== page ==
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Stacey Loscalzo

Latest Posts

Jan 28

Today’s Picture Book Favorites

by Stacey

Katherine and I found quite a few new picture books to love.

Here they are: 22521973

Last Stop on Market Street written by Matt De La Pena & illustrated by Christian Robinson. This book received a ton of pre-release  press and it was worth every word. This book is a wonderful lesson in celebrating the good in the world.


I’m My Own Dog by David Ezra Stein tells the story of a dog who thinks he is doing just fine on his own until he finds an owner to love.


Dangerous by Tim Warnes is the story of a small mole who labels everything he sees. At first, an alligator is dangerous but over time he learns that what once appears scary can actually be quite friendly. This book has a great message along with an amazing vocabulary lesson.


The Bear Ate Your Sandwich by Julia Sarcone-Roach tells the comical tale of tricky canine who may or may  not have eaten a sandwich.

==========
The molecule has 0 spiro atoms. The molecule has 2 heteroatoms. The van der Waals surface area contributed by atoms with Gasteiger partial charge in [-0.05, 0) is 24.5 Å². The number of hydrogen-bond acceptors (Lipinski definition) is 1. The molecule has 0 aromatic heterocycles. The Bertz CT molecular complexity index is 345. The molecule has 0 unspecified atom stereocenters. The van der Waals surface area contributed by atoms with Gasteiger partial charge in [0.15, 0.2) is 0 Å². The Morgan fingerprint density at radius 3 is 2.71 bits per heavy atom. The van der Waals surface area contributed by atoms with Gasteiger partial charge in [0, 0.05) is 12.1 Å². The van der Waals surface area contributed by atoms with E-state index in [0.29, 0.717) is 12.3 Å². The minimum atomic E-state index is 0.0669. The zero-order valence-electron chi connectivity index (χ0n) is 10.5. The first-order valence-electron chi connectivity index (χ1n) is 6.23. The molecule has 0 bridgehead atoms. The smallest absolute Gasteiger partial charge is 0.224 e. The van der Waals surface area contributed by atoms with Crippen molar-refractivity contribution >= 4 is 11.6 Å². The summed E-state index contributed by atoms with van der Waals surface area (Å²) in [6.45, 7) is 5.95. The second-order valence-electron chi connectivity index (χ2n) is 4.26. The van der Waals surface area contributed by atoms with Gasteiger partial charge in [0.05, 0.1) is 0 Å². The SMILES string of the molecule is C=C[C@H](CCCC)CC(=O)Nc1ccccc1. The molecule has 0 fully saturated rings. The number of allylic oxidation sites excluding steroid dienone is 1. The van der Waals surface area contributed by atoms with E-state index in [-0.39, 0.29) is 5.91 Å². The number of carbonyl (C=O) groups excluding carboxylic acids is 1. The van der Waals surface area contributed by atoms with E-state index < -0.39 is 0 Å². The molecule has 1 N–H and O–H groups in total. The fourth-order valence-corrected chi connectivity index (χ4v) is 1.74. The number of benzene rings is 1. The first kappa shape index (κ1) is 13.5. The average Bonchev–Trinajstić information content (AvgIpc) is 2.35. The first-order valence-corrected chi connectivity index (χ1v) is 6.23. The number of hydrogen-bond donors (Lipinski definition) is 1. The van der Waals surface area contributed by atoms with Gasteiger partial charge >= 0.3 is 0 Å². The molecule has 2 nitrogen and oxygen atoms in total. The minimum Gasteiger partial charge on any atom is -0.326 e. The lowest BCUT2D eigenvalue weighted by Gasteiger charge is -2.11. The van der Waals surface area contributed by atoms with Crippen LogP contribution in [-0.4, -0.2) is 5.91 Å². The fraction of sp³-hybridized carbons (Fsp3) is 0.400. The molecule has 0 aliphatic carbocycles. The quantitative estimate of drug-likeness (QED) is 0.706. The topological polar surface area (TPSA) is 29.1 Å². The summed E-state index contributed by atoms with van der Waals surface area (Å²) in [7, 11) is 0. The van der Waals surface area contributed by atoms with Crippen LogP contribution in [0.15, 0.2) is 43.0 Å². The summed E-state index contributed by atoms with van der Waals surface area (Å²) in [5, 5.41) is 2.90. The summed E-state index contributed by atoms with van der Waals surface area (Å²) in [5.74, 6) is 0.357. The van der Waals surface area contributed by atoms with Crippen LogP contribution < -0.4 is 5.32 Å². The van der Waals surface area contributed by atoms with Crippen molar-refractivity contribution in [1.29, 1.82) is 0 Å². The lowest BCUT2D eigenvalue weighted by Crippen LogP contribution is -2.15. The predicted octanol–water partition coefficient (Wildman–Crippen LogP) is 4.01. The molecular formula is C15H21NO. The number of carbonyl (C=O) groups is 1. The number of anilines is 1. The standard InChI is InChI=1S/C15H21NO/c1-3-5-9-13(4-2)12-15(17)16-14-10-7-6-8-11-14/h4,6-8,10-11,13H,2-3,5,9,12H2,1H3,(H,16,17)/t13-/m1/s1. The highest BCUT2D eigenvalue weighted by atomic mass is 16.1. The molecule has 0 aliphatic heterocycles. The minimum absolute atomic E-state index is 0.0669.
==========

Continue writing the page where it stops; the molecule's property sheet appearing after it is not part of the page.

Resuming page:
Duck in the Fridge by Jeff Mack. I think that Jeff Mack is my new picture book crush. I love this hilarious tale that celebrates both humor and books.


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Jan 26

A Visit with Natalie Babbitt & Gregory McGuire

by Stacey

IMG_6181I have been following the Thalia Kids’ Book Club events at Symphony Space for years. For some reason, when things have been appealing, our schedules haven’t allowed us to attend. Earlier this week,  I noticed that there would be a 40th anniversary celebration of Tuck Everlasting with Natalie Babbitt on Sunday and amazingly, we had nothing on our calendars. I immediately bought tickets and began counting down the days.

Tuck Everlasting was the first book that I remember loving. I switched schools in fifth grade and I truly realized that I was going to love Lincoln School when Mrs. Capo began reading aloud from Tuck Everlasting. I had always adored reading but this was the first book that really got me thinking.